Common Stocks and Uncommon Profits - Phillip A. Fisher (Regarded as an investment classic. Fisher was one of the greatest growth stock investors. Buffett says he's 85 % Graham and 15 % Fisher, which is a real compliment).

One Up On Wall Street - Peter Lynch (Peter has a gift for making it all sound simple. I think this book extols the benefits of understanding brands).

The Real Warren Buffett - James O'Loughlin
(Buffett is so much more than an investor. What he has created in the management structure and culture of Berkshire Hathaway is truly unique).

The Smartest Guys In The Room - Bethany McLean and Peter Elkind
(How it can all go wrong. The ENRON scandle. (A riveting read. You couldn't make this up).

Accounts: Interpreting Company Reports and Accounts - Geoffrey Holmes and Alan Sugden

The Great Crash 1929 - John Kenneth Galbraith
(Easy read. I think it's important to understand bubbles, crashes and investment history statistics. It may stop you being panicked out of a sound investment one day or help you avoid investing during the later stages of a bubble cycle).

The BZW Equity-Gilt Study (Facts and figures going back to 1918 on Equities, Gilts and the Cost of Living Index. Great for looking at corelations).

The Death of Inflation - Roger Bootle (Bootle saw the change coming 10 years ago, while inflation was still raging. He's a genius economist imo).

A Very English Deceit - Malcolm Balen (The South Sea Bubble and an excellent account of how London's financial power house started in the early 1700's. Insurance companies and share traders in coffee shops, no less).


20 years of dividends and still going strong

Here's its pick of 20 UK companies that have at least held their annual dividends since 1990, together with their forecast payouts for financial years 2010, 2011 and 2012:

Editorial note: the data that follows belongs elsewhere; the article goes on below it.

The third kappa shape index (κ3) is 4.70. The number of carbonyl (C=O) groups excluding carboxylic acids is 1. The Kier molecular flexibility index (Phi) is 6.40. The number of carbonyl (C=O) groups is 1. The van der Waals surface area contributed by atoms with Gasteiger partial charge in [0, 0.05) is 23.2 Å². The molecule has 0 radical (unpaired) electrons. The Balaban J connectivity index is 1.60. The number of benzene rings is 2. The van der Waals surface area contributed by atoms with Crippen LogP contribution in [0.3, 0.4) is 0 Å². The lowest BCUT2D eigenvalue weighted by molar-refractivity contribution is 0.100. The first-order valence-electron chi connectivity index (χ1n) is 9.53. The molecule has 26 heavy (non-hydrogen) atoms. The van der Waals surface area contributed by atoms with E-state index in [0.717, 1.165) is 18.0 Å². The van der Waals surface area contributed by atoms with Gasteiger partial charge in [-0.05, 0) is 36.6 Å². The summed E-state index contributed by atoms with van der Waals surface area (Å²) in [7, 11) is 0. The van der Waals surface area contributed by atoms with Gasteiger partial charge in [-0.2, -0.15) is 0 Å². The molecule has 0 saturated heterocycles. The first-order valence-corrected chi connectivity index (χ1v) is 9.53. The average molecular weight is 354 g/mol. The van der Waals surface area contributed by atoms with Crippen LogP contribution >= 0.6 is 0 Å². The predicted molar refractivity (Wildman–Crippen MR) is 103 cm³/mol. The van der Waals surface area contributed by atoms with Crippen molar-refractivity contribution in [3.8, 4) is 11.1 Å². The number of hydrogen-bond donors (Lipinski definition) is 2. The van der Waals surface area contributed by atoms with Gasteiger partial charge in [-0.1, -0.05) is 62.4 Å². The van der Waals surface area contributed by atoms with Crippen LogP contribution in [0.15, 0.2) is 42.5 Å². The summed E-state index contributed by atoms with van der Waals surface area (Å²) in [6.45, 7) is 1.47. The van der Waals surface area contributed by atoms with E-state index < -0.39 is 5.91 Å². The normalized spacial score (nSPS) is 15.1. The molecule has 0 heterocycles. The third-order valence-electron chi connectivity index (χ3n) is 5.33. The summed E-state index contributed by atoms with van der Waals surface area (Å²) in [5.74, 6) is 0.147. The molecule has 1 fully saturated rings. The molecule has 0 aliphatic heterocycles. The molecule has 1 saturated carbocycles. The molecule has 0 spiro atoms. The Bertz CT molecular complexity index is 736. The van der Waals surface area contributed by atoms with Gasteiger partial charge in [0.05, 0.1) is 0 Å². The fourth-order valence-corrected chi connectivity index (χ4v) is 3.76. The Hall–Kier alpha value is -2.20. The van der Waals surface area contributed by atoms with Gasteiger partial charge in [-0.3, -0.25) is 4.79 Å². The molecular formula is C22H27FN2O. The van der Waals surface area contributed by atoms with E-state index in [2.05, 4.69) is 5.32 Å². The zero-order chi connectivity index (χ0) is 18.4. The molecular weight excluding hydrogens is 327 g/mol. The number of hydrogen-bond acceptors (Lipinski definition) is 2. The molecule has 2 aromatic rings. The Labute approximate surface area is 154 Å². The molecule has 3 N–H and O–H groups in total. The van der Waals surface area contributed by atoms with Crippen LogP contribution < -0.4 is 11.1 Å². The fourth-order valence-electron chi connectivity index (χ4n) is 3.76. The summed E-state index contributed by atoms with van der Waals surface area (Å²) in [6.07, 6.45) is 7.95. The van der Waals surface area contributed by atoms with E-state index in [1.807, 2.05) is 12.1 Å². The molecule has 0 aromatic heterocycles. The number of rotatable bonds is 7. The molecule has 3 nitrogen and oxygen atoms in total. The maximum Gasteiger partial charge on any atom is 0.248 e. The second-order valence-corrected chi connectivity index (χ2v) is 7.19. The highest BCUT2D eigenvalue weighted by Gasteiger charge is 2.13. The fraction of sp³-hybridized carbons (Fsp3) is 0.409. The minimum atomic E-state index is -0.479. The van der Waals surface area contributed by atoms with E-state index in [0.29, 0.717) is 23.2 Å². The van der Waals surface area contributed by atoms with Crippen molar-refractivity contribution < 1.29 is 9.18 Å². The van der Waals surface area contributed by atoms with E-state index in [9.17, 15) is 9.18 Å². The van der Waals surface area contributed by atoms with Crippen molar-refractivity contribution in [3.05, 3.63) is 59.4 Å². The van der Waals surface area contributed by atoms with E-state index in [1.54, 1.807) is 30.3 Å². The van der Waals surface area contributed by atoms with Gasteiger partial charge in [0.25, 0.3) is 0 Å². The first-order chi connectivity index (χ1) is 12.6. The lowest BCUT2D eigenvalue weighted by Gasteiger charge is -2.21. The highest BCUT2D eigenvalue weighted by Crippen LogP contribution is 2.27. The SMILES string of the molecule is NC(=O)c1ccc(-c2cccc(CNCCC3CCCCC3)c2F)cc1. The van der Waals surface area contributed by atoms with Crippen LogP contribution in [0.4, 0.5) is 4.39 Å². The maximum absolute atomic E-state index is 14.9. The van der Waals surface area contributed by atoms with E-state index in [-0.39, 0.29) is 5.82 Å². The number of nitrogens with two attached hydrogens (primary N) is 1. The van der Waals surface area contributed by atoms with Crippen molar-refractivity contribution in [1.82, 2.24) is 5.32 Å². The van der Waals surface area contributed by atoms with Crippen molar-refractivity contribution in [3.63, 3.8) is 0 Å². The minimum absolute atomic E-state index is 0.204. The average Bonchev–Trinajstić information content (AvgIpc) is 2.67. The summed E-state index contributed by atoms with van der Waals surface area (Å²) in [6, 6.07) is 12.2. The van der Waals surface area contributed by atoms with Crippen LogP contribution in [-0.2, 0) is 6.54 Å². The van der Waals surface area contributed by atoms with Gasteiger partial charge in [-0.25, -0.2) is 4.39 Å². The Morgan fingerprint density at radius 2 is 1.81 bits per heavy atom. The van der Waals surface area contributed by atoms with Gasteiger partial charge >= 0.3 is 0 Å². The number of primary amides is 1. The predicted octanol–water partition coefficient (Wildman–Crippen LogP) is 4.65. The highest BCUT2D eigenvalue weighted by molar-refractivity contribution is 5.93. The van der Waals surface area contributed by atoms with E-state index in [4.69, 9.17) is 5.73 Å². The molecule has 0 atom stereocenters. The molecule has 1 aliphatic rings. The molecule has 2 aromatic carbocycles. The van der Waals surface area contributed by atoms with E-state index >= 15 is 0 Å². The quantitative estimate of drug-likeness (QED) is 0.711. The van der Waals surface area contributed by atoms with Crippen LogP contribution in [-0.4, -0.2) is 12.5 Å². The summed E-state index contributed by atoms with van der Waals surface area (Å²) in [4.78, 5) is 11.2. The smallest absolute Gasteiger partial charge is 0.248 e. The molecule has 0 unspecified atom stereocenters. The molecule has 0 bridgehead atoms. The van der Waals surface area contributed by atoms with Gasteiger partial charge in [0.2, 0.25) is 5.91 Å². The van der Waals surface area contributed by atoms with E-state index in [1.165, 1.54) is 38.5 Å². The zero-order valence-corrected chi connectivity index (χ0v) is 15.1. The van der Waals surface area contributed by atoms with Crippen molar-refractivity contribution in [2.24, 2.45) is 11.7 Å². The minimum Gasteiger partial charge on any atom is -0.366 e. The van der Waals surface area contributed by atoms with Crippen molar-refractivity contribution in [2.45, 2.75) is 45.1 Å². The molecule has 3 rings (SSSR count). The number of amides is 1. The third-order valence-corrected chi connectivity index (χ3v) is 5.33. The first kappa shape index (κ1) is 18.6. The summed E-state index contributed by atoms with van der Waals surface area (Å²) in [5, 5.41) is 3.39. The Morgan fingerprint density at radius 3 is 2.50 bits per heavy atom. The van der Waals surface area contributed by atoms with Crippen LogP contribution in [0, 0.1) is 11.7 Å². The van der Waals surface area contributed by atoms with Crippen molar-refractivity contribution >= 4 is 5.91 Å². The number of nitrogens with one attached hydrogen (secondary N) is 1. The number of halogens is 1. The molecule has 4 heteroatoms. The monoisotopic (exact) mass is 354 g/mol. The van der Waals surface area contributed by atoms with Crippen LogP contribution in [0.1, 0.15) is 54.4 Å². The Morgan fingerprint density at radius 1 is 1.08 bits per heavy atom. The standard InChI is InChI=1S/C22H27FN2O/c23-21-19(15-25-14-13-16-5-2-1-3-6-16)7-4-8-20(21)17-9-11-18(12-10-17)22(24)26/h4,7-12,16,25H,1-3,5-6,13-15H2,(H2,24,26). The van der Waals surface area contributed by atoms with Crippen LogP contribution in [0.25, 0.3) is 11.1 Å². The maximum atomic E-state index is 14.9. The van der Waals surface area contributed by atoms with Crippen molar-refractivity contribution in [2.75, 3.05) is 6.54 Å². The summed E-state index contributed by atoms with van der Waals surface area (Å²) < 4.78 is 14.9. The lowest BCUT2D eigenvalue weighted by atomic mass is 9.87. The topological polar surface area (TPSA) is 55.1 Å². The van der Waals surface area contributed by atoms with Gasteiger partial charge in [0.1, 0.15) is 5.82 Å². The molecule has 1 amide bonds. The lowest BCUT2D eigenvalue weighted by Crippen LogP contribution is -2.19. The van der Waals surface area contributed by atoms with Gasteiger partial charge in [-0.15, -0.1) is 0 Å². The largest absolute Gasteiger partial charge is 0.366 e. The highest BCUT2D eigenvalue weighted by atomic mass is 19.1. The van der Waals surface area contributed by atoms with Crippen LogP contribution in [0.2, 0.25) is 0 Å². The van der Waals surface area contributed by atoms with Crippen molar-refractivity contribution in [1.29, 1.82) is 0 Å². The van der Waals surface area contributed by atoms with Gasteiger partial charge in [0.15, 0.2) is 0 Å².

Vodafone Group Mobile Telecoms 180 8.3 8.9 9.5
Royal Dutch Shell Oil & Gas Producers 2,145 107.2 111.2 118.0
Tesco Food Retailers 403 13.1 14.9 16.0
Schroders General Financials 1,851 34.0 37.0 40.0
Serco Group Support Services 553 7.2 8.0 8.8
Meggitt Aerospace & Def. 349 8.6 9.2 10.0
Cobham Aerospace & Def. 209 6.0 6.6 7.3
Derwent London REITs 1,552 29.4 32.1 35.0
PZ Cussons Personal Goods 360 5.9 6.4 6.9
Spirax Sarco Engineering 1,843 41.2 45.3 49.8
Halma Electronics 340 8.5 9.1 9.8
Close Brothers Group General Financials 858 39.0 39.0 39.0
Brown N Group General Retailers 280 10.8 12.3 13.5
Rathbone Brothers General Financials 1,150 42.0 42.0 42.0
Greggs Food Retailers 480 17.5 18.6 19.9
Daejan Holdings Real Estate 2,781 74.0 74.0 74.0
AG Barr Beverages 1,150 23.1 24.5 25.7
Cranswick Food Producers 850 25.0 27.5 30.2
Oxford Instruments Electronics 617 8.4 8.8 9.3

Filed Under: Income Investing,


As per our Terms of Use, Stockopedia is a financial news & data site, discussion forum and content aggregator. Our site should be used for educational & informational purposes only. We do not provide investment advice, recommendations or views as to whether an investment or strategy is suited to the investment needs of a specific individual. You should make your own decisions and seek independent professional advice before doing so. The author may own shares in any companies discussed, all opinions are his/her own & are general/impersonal. Remember: Shares can go down as well as up. Past performance is not a guide to future performance & investors may not get back the amount invested.

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National Grid plc is an electricity and gas utility company focused on transmission and distribution activities in electricity and gas in both the United Kingdom and the United States. The Company's segments include UK Electricity Transmission, which is engaged in high voltage electricity transmission networks in Great Britain; UK Gas Transmission, which is the gas transmission network in Great Britain and United Kingdom liquefied natural gas (LNG) storage activities; UK Gas Distribution, which includes approximately four of the eight regional networks of Great Britain's gas distribution system, and US Regulated, which includes gas distribution networks, electricity distribution networks and high voltage electricity transmission networks in New York, and New England and electricity generation facilities in New York. Its other activities relate to non-regulated businesses and other commercial operations not included within the above segments. more »